Wed. Sep 28th, 2022

When I first read the title of the book, Pedagogy of Freedom: Ethics, Democracy, and Civic Courage, I thought of an equal education system where lessons are taught, and not just dictated. A world where textbooks are no longer our only respected source of information and talking is no longer our only form of communication. I thought of a society where citizens do not just exist, but actually live. We get involved and intervene because we believe change is possible. Paulo Freire goes above and beyond to open our eyes, minds, and hearts, urging us to get involved, and paving the way for us to do so.

In the introduction, Freire discusses the aspects of “Alternative High.” He states, “Possessing a modest degree of autonomy, teachers use such materials as newspapers, magazines, and books rather than texts drawn from the board-prescribed reading lists” (Freire, 2001, p. 3). I believe textbooks should be used to an extent to gain important knowledge. I don’t believe they can teach us about society and the world we live in. Involving outside sources as these teachers do will open the children’s eyes to what is really going on in the world today. Not what happened in 1914 during World War I, or how Christopher Columbus sailed the ocean blue in 1942. Yes, these pieces of history are important, and very interesting to learn about. However, it will not teach our students how to exist and survive under government. Freire also states in the introduction how society has lost its tolerance for even kid pleasures, subordinating themselves to business by imaging schools in the modalities of the factory or the large corporate office (Freire, 2001, p. 6). The government sets these rules and regulations in order to try to discretely prepare individuals to live in the working class. They try to condition us to become a follower rather than a leader, and eventually become a robot to society.

In Chapter 1 of Pedagogy of Freedom: Ethics, Democracy, and Civic Courage, Freire begins to discuss the ethical responsibility held by teachers and those preparing to become teachers. “We should devote ourselves humbly but preservingly to our profession in all its aspects: scientific formation, ethical rectitude, respect for others, coherence, a capacity to live with and learn from what is different, and an ability to relate to others without letting our ill-humor or our antipathy get in the way of our balanced judgment of the facts” (Freire, 2001, p. 24). I could not agree more with this quote from Freire. I believe that many teachers lose sight of their ethical responsibility because they become absorbed by the curriculum which they are told to abide by. Nevertheless, teachers are not the only ones who possess this ethical responsibility. I believe we as students should also acquire these same principles. Just because we are not teachers does not mean we cannot take part in contributing to an improved government and educational system. We need to be involved and engage in our own learning.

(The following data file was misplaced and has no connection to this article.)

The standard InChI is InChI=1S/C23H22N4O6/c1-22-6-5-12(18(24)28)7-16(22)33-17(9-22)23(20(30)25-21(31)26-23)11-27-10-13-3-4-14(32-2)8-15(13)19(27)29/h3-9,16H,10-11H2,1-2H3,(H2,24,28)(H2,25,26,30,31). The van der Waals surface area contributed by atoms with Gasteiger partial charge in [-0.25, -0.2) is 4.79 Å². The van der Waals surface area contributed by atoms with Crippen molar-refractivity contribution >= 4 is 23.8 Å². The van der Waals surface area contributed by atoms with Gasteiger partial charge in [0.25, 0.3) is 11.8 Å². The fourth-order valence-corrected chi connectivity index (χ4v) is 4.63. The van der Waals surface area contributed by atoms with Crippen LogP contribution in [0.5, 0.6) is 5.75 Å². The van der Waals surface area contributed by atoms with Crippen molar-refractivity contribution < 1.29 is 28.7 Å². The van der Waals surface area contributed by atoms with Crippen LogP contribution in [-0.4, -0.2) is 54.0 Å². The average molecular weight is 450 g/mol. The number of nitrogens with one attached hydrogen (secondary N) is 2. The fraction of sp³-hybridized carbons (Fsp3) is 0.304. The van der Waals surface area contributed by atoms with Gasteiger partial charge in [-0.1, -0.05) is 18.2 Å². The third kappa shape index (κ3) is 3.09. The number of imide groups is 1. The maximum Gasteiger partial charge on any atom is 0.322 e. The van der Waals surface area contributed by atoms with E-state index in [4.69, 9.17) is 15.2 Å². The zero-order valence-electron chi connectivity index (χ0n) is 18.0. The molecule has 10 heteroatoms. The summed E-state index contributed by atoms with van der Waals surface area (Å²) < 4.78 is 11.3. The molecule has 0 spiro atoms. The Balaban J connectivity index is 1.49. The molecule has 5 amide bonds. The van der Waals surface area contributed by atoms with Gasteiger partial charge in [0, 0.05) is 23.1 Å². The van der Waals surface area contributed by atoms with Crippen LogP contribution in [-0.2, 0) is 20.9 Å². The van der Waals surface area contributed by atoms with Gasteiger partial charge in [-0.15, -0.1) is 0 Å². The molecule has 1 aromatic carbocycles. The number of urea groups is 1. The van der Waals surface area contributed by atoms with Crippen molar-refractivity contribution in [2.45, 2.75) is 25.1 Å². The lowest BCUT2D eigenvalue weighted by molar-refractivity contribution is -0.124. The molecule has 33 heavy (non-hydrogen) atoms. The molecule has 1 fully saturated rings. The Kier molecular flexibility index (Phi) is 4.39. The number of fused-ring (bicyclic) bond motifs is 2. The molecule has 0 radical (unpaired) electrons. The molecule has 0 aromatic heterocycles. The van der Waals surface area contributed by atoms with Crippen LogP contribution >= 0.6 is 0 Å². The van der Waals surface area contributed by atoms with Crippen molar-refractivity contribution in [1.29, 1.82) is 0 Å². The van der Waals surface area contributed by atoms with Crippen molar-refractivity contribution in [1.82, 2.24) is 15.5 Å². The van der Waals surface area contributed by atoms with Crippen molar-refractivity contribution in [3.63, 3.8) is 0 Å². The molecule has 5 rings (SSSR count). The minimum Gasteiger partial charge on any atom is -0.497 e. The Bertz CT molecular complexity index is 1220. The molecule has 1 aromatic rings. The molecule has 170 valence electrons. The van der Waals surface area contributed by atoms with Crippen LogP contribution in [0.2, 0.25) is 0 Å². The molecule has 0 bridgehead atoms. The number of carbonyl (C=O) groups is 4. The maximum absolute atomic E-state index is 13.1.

In Chapter 2 of Pedagogy of Freedom: Ethics, Democracy, and Civic Courage, Freire continues to emphasize on teacher preparation and the process of learning. According to Freire (2001), “to teach is not to transfer knowledge but to create the possibilities for the production or construction of knowledge” (p. 30). I feel like this means that as a teacher, you cannot simply state facts,or place a textbook in front of students to read and consider that to be learning. Students have to retrieve the information, process it, and find a way to relate it to their own lives to retain it. As a teacher, it is your responsibility to help pave that path for them and see them through the process until the very end. Nonetheless, as the saying goes, it takes two to tango.Just like the name of this chapter, there is no teaching without learning. Students have to be open and willing to consume the information and receptive to possibilities.

After reading chapter 3 of Pedagogy of Freedom: Ethics, Democracy, and Civic Courage, I started to question my position in the world. Am I one of those people like in the movie “The Matrix?” Am I a subject of history or an object of history? I can imagine I am not the only one who has asked themselves these questions. Especially if you have read any of Freires writings. After contemplating these thoughts, I went on to think about how I could intervene in what happens in the world. Freire stated, “My role in the world is not simply that of someone who registers what occurs but of someone who has an input into what happens. I am equally subject and object in the historical process” (Freire, 2001, p. 73). I tied this back to chapter two when Freire used the practice of cooking as an example of educational practice. “Cooking presupposes certain kinds of knowledge regarding the use of the cooking stove. How to light it. How to turn the heat up and down. How to deal with the possibility of fire. How to balance the ingredients in a harmonious and pleasing synthesis. With practice newcomers to the kitchen will confirm some of the things they already know, correct others that they do not know so well, and gradually open up the way to become cooks” (Freire, 2001, p. 29). This is exactly how we should interpret our government and education system. We should manipulate our findings to make them work for us. We need to use what we already know, correct what we weren’t sure of, and open up the way to change.

By rahul